U.S. Army Command Chaplain Terry McBride, from Fort Irwin in Barstow, got back after serving in Afghanistan only a few months ago, where he was the theater command chaplain for the entire country. He told the 50-plus therapists, educators, clergy members and veterans at the workshop in Westchester that “you can’t even imagine your worst nightmare” there right now, stressing that the longest war in American history continues even with much publicized withdrawals.

“Not every veteran who serves in a combat environment has problems with PTSD. Let’s get that thrown out there right now,” he said. “And I hate the word ‘disorder.’ It makes me feel like these soldiers are dysfunctional.

“But many do have what I like to call ‘spiritual issues,’ which for a chaplain is my number one priority to look at. From my foxhole, it’s spiritual and moral issues.”

McBride has been deployed seven times to combat zones since 9/11. He said after every rotation from Operation Iraqi Freedom to his Special Forces unit home base in Colorado Springs, “somebody either blew their head off, hung themselves, cut their wrists in a bathtub or hung themselves in their room.” He stressed that the U.S. Army during the last 24 months has had more suicides than in its entire history.

“There is an assault that is going on for the minds of military personnel,” he said. “And it may be many years that the person may be OK, but something triggers that. And there’s an assault on their heart. There’s a lot of issues that are skin deep. But we’ve got to peel back that onion and look deeper in what I call the soldier’s core that is hurting.

“And for a chaplain, what works for me is to be able to start with three things: the spiritual injury, the moral injury and the ethical injury. And it has to do with back-to-back-to-back deployments. I mean, I was there. So we have to have chaplains just be more passionate in their faith with soldiers, sailors, airmen and Marines where God has placed us.”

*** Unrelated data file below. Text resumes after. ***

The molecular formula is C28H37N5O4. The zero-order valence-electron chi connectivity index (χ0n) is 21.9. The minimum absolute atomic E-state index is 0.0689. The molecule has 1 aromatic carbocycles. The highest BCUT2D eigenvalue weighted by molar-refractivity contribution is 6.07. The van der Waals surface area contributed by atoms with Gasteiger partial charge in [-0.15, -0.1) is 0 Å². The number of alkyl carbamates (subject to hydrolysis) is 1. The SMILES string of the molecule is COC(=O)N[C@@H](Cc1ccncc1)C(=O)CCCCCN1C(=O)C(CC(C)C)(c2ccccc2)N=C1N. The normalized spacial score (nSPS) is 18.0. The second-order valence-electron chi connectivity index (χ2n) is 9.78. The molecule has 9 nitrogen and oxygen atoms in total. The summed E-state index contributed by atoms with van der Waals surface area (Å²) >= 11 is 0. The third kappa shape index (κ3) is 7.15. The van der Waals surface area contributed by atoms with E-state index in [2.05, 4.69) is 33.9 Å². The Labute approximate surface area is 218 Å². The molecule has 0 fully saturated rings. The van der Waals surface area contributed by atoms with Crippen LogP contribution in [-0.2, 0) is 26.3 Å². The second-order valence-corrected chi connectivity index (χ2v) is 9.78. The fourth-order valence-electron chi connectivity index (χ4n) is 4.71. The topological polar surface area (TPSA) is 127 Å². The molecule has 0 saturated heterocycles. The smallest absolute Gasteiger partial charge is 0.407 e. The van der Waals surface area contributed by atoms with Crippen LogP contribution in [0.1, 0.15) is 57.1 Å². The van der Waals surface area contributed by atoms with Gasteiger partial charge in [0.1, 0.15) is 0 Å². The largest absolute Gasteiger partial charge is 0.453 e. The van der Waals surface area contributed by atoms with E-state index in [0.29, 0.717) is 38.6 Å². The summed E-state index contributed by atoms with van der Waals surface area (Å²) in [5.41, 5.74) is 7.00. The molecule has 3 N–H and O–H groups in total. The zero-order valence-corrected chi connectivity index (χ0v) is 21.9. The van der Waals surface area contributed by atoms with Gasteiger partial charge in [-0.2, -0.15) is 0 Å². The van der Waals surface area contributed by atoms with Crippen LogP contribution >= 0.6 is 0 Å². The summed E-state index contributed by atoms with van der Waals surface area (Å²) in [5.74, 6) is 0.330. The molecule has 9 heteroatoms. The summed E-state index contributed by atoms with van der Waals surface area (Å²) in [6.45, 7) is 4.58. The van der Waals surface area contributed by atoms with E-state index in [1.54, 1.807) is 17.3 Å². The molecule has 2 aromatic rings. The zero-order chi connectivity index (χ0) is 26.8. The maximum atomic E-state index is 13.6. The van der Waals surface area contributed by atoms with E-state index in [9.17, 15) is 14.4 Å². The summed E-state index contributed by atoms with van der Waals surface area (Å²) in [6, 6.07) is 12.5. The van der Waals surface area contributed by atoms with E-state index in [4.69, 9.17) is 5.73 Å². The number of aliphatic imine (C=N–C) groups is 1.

n‘Ripping apart’ families

U.S. Army combat chaplain Father John Quinn, who was with the 4th Infantry in Vietnam, pointed out how the “ripping apart of military families” by multiple deployments has severe consequences that will take at least three decades to heal.

“We just can’t forget our present vets from Iraq and Afghanistan,” the Jesuit and former Marine said. “Otherwise, we end up with another situation like we had 30 years after Vietnam.”

Jim Burklo, associate dean of religious life at USC, noted, “We’ve got a country where for millions and millions of people a soldier is like a rare animal. I think everybody needs to think about that and be sensitive to that, and respect that they’d better not treat military veterans like they’re freaks. We all need to be aware of judgments we may have about this population reentering our society.”

Another USC scholar, Nathan Graeser, who holds graduate degrees in social work as well as divinity, said the moral ambiguities of war present difficult personal choices for those serving. He defined moral injury as a violation of a moral code or a deep spiritual injury — a betrayal of one’s conscience of what was done or wasn’t done when the stakes were high.

“Often the veteran hates himself and the things he’s done in the so-called ‘fog of war,’” he observed. “So there are these deep wounds, which can be just surviving.

“So we need to bear witness, to create faith. The community has to receive back vets and hear their stories no matter how horrible they really are. They need help in transitioning from military to civilian life. The churches have all the tools already; they just need to work healing ceremonies and rituals into their liturgies for vets.”